Bohemian Rhapsody

An uplifting and electrifying encore to some of Queen’s best music and a salute to the man that made it all happen.

Are you ready? Are you ready for this?

The world’s population in 1985 was well over four billion people. That same year, close to two billion people across 150 countries witnessed one of the greatest performances in the history of live music. It would also be one of the last performances by British rock band Queen, led by singer, songwriter and the greatest frontman of all time – Freddie Mercury. That was Live Aid and that’s old news now. Bohemian Rhapsody serves as a biopic into the short but brilliant life of Mercury, his music, his struggles as a person and the choices he had to make at a time when society wasn’t so liberal. Yet no matter what you know or how much you love the sound of their music, nothing can prepare you for the final twenty minutes, or the 20 most important minutes in Mercury’s life. For every Gen X or pre-millennial watching this film, this is the closest any of us will come to seeing Freddie Mercury and Queen perform on stage. Again.

The film begins and ends with Mercury in his iconic acid jeans and wife-beater vest at Live Aid. In between, we follow the transformation of Farrokh Bulsara from a shy baggage handler at Heathrow airport to the rock legend he would become. A brief and early segment tells us about his conservative Parsi-Indian upbringing, which ultimately serves as an important arc to the two sides of Freddie Mercury – the musical genius and the man in the closet. In retrospect, this is a very important part of Mercury’s life that the film either gets right or terribly wrong. That’s because the film is content in revealing Mercury’s relationship with his girlfriend and then wife Mary Austin (Lucy Boynton). She was everything to him and the film respects that. But when Mercury gets seductive looks from other men, we are only given a hint of his confusion that questions his sexual orientation. As it seems, Bohemian Rhapsody has little interest in Mercury’s personal life with other men and nothing more than mere implication. Instead, the focus is and where it should be – the camaraderie with bandmates Brian May, Roger Taylor and John Deacon – their love, joy, hate and heartbreak during the course of Queen’s ascent into the household name it is today.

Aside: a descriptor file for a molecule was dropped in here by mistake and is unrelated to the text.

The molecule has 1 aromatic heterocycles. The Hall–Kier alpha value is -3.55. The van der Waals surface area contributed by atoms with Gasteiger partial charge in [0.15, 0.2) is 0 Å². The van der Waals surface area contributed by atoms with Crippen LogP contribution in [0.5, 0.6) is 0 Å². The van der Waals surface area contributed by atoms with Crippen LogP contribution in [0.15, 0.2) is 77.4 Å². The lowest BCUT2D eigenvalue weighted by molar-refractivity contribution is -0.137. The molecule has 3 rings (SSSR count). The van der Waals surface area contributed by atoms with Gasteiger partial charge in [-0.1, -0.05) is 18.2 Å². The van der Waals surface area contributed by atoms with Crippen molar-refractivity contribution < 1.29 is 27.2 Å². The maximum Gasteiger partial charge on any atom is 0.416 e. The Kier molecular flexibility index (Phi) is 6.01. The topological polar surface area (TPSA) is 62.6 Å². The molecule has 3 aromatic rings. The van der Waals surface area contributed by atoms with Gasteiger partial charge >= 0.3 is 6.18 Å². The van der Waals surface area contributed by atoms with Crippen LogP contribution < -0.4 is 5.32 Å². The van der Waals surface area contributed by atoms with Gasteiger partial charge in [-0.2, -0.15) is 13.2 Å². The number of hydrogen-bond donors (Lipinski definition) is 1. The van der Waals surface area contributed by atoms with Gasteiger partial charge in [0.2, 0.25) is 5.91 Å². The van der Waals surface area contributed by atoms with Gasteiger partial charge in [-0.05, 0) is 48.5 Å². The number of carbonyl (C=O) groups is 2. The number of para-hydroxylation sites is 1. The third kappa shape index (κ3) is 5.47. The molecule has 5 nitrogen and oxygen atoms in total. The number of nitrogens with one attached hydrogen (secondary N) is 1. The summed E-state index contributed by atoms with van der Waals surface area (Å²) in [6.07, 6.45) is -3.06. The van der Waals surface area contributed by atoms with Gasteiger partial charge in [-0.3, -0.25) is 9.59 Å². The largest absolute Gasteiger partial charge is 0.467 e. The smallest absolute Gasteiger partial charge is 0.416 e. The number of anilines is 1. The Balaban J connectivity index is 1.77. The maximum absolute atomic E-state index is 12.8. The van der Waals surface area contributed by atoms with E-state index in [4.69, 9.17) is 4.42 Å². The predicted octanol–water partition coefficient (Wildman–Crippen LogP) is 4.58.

If Bohemian Rhapsody feels underdeveloped at times, it would be because many viewers may have been expecting a more detailed story behind Queen, the band’s rapid rise to fame, and why their music continues to enjoy such longevity. While this part of the film feels patchy, with bits and pieces time stamped by years and concerts around the world, the film is really about Mercury’s vision to write and produce music that was outrageous and outstanding, yet universally infectious. In the film, his lyrics and melodies come to him in epiphanies. It’s a nice touch in trying to understand the brilliance behind his outrageously flamboyant stage persona, while also nodding to the fact that Mercury was known to be a shy introvert when not performing.

As Mercury, Rami Malek nails every scene with commanding aplomb, even while struggling to cover his buck teeth with his upper lip. Like Queen, it’s a meteoric performance for Malek who gathered a large fan following on TV’s Mr. Robot. There are others too, Ben Hardy as drummer Roger Taylor, Gwilym Lee as lead guitarist Brian May, and an unrecognizable Mike Myers as a record label executive who together add supporting aid to characters in the story. But even if the biopic doesn’t add up with which, who and what came first, all credit goes to Malek for capturing and almost reveling in Mercury’s dynamic and electric stage presence, yet equally childlike innocence. Ultimately, Bohemian Rhapsody is a celebration of Queen’s music, but with focus on Mercury as the band’s creator. If that means controversies and scandals are left out, then it also leaves Mercury’s brilliance and conflicts obscured in mystery. And that’s the best way to remember a legend with an incredibly diverse set of octaves.

“We will rock you”, they said. They do and you better believe it. By the time you realise the end credits are rolling up, you’ll find yourself hanging on the edge of your seat.

Rating: ★★★★☆

About Lloyd Bayer

Besides his passion for travelling, photography and scuba diving, Lloyd is a prolific film critic having contributed hundreds of film reviews to web and print journals, including IMDb and local daily Khaleej Times.